Posted on September 9, 2012 – 4:09 pm | Author: chrisolds
Baseball, Beckett Updates, Football, News Categories | 2002 Bowman Draft, Brandon Weeden, Cleveland Browns, New York Yankees, Topps | Comments (0)
By Chris Olds | Beckett Baseball Editor | Commentary
Cleveland quarterback Brandon Weeden appeared like he was going to have a bad day when he threw for just 118 yards and four interceptions on Sunday, but when his Browns fell just short in their 17-16 loss to the Philadelphia Eagles it might not have felt as bad as it could have.
The real question now, though is how will it affect his oldest and perhaps hottest Rookie Card?
Of course, that’s not any of his 2012 NFL releases — it’s his 2002 Bowman Chrome Draft autograph, a baseball card that shows him in his former sporting life — a pitching prospect for the New York Yankees.
That card, which is not serial-numbered, has typically sold for $30 or less while his priciest 2012 RC is his 2012 Elite card, which is limited to 699 copies and sells for $10 or less. (Need a checklist or OPG? Click here.)
In five minor-league seasons, Weeden never got past advanced Class-A ball, recording a 19-26 record with a 5.02 ERA in 108 games before he opted to head back to school and became a star football player for Oklahoma State.
Looking at his baseball cards, most are selling within the typical price guide range on eBay — a Refractor version of his 2002 card sold for $28 this morning, for example, while the card typically sells for somewhere between $15 and $40. Meanwhile, a PSA 9 copy of the standard card sold for $44.44 heading into this weekend where he was one of five rookie starters in the NFL.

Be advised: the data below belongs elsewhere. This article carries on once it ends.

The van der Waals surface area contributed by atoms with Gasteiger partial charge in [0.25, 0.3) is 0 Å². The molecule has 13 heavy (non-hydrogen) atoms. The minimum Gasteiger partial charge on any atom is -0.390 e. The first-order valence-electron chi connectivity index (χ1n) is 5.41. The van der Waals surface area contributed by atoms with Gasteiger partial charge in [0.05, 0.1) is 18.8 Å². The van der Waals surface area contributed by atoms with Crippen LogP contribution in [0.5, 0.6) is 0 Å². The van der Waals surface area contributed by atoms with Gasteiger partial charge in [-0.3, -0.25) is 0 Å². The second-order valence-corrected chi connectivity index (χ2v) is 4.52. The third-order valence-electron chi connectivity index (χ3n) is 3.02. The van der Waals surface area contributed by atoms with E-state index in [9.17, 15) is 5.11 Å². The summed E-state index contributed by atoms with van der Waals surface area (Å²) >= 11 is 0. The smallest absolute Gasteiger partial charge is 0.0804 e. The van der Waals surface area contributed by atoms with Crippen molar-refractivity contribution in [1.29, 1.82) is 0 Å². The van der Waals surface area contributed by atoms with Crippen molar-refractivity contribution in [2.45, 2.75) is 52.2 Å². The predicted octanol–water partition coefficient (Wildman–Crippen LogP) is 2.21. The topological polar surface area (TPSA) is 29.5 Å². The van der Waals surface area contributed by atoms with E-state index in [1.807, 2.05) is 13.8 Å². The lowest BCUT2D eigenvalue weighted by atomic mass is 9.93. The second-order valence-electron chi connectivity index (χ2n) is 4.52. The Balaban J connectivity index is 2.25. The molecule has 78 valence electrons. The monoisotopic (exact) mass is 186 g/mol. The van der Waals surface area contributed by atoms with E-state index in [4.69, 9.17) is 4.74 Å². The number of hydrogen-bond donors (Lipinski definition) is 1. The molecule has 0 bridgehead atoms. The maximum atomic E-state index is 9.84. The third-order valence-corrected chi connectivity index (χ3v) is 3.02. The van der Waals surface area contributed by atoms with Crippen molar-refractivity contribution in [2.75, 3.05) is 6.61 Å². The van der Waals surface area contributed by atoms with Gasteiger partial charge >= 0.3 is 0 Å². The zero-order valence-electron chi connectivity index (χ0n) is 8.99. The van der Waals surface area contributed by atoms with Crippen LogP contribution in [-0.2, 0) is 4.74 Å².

Meanwhile, a Gold Refractor limited to just 50 copies did not sell on the auction site in late August at $79.99, perhaps showing that the novelty of a decade-old signature might not trump today’s limited releases showing him in his current uniform. A 2012 Finest 1/1 autograph with an NFL shield from a Rookie Premiere football embedded into it sold for $400 today, while other rare versions have fetched as much as $1,000 for certain cards (all too rare to have a published price range on Beckett.com).
Overall, Weeden appears on 417 total cards valued at little over $7,174. He already appears on 211 different certified autograph cards and 93 memorabilia cards.
Chris Olds is the editor of Beckett Baseball magazine. Have a comment, question or idea? Send an email to him at firstname.lastname@example.org. Follow him on Twitter by clicking here.
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